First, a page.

Sequels to Old Games
LofL has made me promise not to play Alice: Madness Returns without him. So instead of my release-day review of Madness Returns as promised I (grr) have to wait for him to finish “werking” or whatever that word was.
So instead, as a preview to my EPIC Madness Returns review (available soon from femmegamer Enterprises, Inc., Corp., & Sons), I thought I’d write about something topical that’s been bugging the shit out of me.
Has everyone seen the reviews for Duke Nukem? Specifically the ones that are like, “this game was so misogynistic it made my girlfriend’s hoo-hoo spout wiccans with battle-axes that we had to fend off at night whilst I slept otherwise they’d sacrifice my dick to the Moon Goddess and so violent I would have felt cleaner bathing in the blood of a goat that had been left outside in the hot sun to rot for a week, and it’s just SHOOTING and PIXELLATED TITTY how BORING I’ve been waiting for this game for so many years and OH HOW I AM DISAPPOINT”?
I entirely agree with them. Duke Nukem Forever is absolutely appalling. Where previous Duke Nukem games subtly discussed the tensions between the established Caucasian population and the influx of immigrants that the United States has, since its inception, welcomed and refused by turn depending upon the good graces of the voting pool, all while bearing in mind the trials foisted upon the waning, underprivileged indigenous population of the Americas, Duke Nukem Forever is a vulgar bloodbath.
Previous Duke Nukem games, through their subtle portrayal of woman as an equal, though sexual, being, revolutionized the gaming industry’s attitude towards girls as gamers — and as colleagues. As Valve Software’s Gabriella Newell is often quoted saying, “Duke Nukem paved the way for women in the gaming industry, and the world at large.”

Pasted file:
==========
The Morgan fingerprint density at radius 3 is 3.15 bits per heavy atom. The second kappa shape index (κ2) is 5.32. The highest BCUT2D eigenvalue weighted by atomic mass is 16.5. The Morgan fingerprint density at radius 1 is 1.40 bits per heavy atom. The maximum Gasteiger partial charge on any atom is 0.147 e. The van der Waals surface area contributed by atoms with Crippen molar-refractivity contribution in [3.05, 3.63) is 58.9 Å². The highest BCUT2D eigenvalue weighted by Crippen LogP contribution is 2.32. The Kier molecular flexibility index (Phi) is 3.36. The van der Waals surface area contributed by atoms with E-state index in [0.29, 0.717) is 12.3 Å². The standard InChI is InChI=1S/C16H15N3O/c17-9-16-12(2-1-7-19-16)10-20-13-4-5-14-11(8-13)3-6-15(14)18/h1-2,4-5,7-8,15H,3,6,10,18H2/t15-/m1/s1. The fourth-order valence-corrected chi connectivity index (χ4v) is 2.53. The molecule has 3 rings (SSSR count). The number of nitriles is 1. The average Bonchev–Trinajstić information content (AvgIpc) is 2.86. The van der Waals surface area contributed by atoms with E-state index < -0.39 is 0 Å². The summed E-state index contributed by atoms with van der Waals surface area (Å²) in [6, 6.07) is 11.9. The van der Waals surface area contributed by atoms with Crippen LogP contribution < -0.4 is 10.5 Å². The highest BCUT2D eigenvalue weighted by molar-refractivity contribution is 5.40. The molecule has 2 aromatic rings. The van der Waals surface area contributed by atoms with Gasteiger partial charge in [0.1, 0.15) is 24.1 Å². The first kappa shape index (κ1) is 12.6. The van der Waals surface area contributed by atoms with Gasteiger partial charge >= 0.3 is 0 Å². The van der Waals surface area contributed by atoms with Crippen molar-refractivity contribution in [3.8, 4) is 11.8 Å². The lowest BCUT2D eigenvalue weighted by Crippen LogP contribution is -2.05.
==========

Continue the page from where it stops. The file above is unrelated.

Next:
Duke Nukem Forever, by contrast, focuses on women as faceless bodies, free of personality, or even any capacity at all beyond that of lurid glimpses of flesh that might only titillate the most desperate teenage boy.
There is even a section of the game wherein these women are carrying alien babies, which Duke aborts — a disgusting, shocking scene which crosses any sensible human being’s boundary of good taste.
Not only that, but given the undertones present elsewhere in the game, one is led to believe that these “alien abortions” are direct allusions to the interbreeding of Caucasian incumbents with immigrants — unwillingly on the part of Whites, who are portrayed as victims.
But the prejudice in Duke Nukem Forever is not merely aimed at perceived “invaders” — no, the Duke’s surroundings poke arrogant fun at everything that is not white nor its own backward assumption of “male”. I was most offended by a brand of cigarettes with the brand-name “Faggs” accompanied by a picture of what ignorant Americans would assume is the typical English dandy.
While it is true that the word “fag” in the U.K. does not signify a gay man, but rather, a cigarette, this not-so-clever pun is certainly not enough to save the game from offending much of its target audience.
Much of the game’s cleverness is of this shallow, at most one-chuckle humour — the kind of humour that appeals to twelve-year-old boys and their nyuk-nyuks and poop jokes.
Can we not look to the past for inspiration? Sequels to older series are supposed to be both the technological and spiritual successors to their prior iterations, but Duke Nukem Forever seems to be not a step forwards, but a step backwards from its complex, subtle, and genteel predecessors.
Similarly, the reviews for Alice: Madness Returns have exactly captured my impression of the game so far. I am midway through Chapter Two, and, as a die-hard American McGee’s Alice fan, I am sick to death of platforms!
– Alice M.